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The Billroth I procedure for gastroduodenostomy is the most physiologic type of gastric resection because it restores normal continuity. Although long preferred by some surgeons in the treatment of gastric ulcer or antral carcinoma, its use for duodenal ulcer has been less popular. Control of acid secretion by vagotomy and antrectomy has permitted retention of approximately 50% of the stomach while ensuring the lowest ulcer recurrence rate of all procedures (FIGURE 1). This allows an easy anastomosis without tension, provided that both stomach and duodenum have been thoroughly mobilized. Furthermore, a poorly nourished patient has an adequate gastric capacity for maintaining a proper nutritional status postoperatively. Purposeful constriction of the gastric outlet to the size of the pylorus tends to delay gastric emptying and decrease postgastrectomy complaints.


The patient’s eating habits should be evaluated, and the relationship between her or his preoperative and ideal weights should be determined.


General anesthesia via an endotracheal tube is used.


The patient is laid supine on a flat table, the legs being slightly lower than the head. If the stomach is high, a more erect position is preferable.


The skin is prepared in a routine manner. Sterile drapes are applied according to the surgeon’s specifications. Then a time-out is performed.


A midline incision is usually made. If the distance between the xiphoid and the umbilicus is relatively short, or if the xiphoid is quite long and pronounced, the xiphoid is excised. Sufficient room must be provided to extend the incision up over the surface of the liver because vagotomy is routinely performed with hemigastrectomy and the Billroth I type of anastomosis, especially in the presence of duodenal ulcer.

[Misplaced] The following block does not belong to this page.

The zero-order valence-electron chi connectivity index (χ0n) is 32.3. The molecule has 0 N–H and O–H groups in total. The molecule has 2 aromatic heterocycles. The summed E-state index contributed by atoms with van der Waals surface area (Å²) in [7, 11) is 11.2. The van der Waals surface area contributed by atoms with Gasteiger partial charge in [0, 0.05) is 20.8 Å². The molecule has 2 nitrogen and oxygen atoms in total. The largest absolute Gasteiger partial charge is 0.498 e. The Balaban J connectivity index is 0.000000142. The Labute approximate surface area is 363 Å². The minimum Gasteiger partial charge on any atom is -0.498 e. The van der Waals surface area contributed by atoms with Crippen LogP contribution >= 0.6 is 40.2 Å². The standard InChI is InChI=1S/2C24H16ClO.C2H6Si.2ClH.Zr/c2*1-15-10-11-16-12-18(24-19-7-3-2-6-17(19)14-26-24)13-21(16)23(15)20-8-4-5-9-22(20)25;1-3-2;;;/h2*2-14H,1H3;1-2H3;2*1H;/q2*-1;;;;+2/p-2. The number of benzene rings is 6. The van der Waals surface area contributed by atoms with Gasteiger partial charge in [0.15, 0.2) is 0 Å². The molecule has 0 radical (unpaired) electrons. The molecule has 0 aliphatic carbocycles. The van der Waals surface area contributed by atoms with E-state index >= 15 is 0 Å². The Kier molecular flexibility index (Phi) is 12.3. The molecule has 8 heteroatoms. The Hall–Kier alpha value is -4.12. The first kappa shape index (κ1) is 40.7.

The Billroth I procedure requires extensive mobilization of the gastric pouch as well as the duodenum. This mobilization should include an extensive Kocher maneuver for mobilization of the duodenum. In addition, the greater omentum should be detached from the transverse colon, including the region of the flexures. In many instances, the splenorenal ligament is divided, as well as the attachments between the fundus of the stomach and the diaphragm. Additional mobility is gained following division of the vagus nerves and the uppermost portion of the gastrohepatic ligament. The stomach is mobilized so that it can be readily divided at its midpoint. The halfway point can be estimated by selecting a point on the greater curvature where the left gastroepiploic artery most nearly approximates the greater curvature wall (FIGURE 1). The stomach on the lesser curvature is divided just distal to the third prominent vein on the lesser curvature.

Extensive ...

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